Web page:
Women’s Speaking Justified and Other Pamphlets

By Margaret Fell, edited by Jane Donawerth and Rebecca M. Lush. Iter Press and the Arizona Center for Medieval and Renaissance Studies, 2018. 223 pages. $39.95/paperback.

I was thrilled to be asked to review Margaret Fell’s writings in Women’s Speaking Justified and Other Pamphlets because I often feel as though I do not have the same depth of knowledge about Quaker history as do many others in my meeting. Although I already knew that Margaret Fell had been an influential early Friend, I learned on the very first page that she was married to George Fox in her later life. I also learned a good bit about what motivated not only Fell but early Friends in general. I learned that Fell was an architect of Friends’ strong belief that the Second Coming was in progress and that they were approaching the end of days.

When Fell refers to the Light, she is referring specifically to Christ manifested in the conscience. She knew the Bible by heart, and much if not most of her writing refers to Bible verses. Early Friends believed that reading was an experience of continuing revelation, which empowers readers to find understanding of the Bible for themselves. Because of that lens, Fell, at times, leaves out passages from the Bible that do not support the points she is making.

The editors give important context for the essays, and my only critique would be that their introduction to all of her essays is contained in the first chapter of the book rather than before each pamphlet. This format requires a bit more work on the reader’s part. Women’s Speaking Justified and Other Pamphlets contains a range of Fell’s writings and offers a powerful window into the early days of Quakerism.

I loved the places where I saw my Quaker faith reflected in Fell’s writing. This was particularly powerful as Fell wrote about the Light. Some of my favorite lines were: “turn to the Light, wait in the Light, keep your minds within to the Light, and walk in the Light”; “lay your foundation in the Light”; and “let [the Light] be your teacher, and leader, and guider.” I admire Fell’s consistency. During a period in which banishment was the penalty for holding Quaker meetings, Fell never shied away from speaking the truth. While on trial, she spoke to the importance of keeping her conscience clear, and said, “I must offer and tender my life, and all, for my testimony, if it be required of me.” It became clear as I read the book that Quakerism was able to survive its fraught early years in England in part because of Fell’s brave commitment to her faith, as she continued to push for the rights of other Friends even after spending years in jail herself because of her unwillingness to compromise her beliefs. Although only two pieces of Fell’s writing in the book focus explicitly on the role of women, the whole of her life as depicted through the text reads as a convincing argument for equity.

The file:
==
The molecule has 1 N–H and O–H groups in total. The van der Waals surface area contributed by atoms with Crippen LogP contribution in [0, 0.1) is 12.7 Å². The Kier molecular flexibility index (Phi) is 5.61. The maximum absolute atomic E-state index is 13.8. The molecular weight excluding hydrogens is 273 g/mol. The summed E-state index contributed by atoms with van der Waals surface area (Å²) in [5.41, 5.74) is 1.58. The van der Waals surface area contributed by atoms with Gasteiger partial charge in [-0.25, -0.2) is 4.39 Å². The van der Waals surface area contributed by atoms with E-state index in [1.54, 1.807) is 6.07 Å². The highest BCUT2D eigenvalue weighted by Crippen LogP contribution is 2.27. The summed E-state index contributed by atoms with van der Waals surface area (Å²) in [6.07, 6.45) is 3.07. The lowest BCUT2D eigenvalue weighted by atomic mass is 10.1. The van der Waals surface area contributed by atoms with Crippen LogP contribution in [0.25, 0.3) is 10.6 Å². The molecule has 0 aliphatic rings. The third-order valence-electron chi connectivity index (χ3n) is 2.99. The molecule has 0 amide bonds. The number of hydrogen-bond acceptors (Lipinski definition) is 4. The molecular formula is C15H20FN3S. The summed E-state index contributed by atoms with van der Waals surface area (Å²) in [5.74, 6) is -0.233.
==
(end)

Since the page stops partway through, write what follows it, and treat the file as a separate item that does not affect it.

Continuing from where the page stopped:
Not all of Fell’s writing has aged well. Her clarity on her own faith led her to speak harshly to and about people of other faiths. Some of the lines directed at non-Quaker Christians that were hardest to read were: “all your righteousness shall be spread as dung upon your faces; it is as filthy rags”; “the Lord abhors all your vain profession and hypocrisy”; and “with your unclean hearts and spirits . . . your day of lamentation and howling is coming upon you: ye cannot escape.” The editors explain that the sentiments contained in the pamphlet addressed to Jewish people are moderate for the time, but that is hard to imagine with lines such as, “Hardness of heart and unbelief hath been your ruin”; “This is a rebellious people, lying children, children that will not hear the law of the Lord” (Isaiah 30:9); and “This has been your sin all along—you would not believe the Lord when he spoke to you.” She does clarify in one pamphlet that she is chastising people from other religions out of a sense of love and responsibility. Although she quotes Scripture in one pamphlet that Jesus Christ “lighteth every man that cometh into the world” (John 1:9), much of her own writing critiques people of other faiths in a way that feels disconnected from the more inclusive expressions of Quakerism I have grown to know and love.

I enjoyed reading Fell’s writings both for the ways they resonated with my own spiritual life, and for the fact that the disconnects I felt show how continuing revelation allows for experiences of Quaker faith and practice to shift over time.

Fell’s confidence in her own faith and its biblical foundations are impressive, as is reading about the ways she literally spoke truth to the powers of the time, from judges to kings. May we all learn from the Light she knew.

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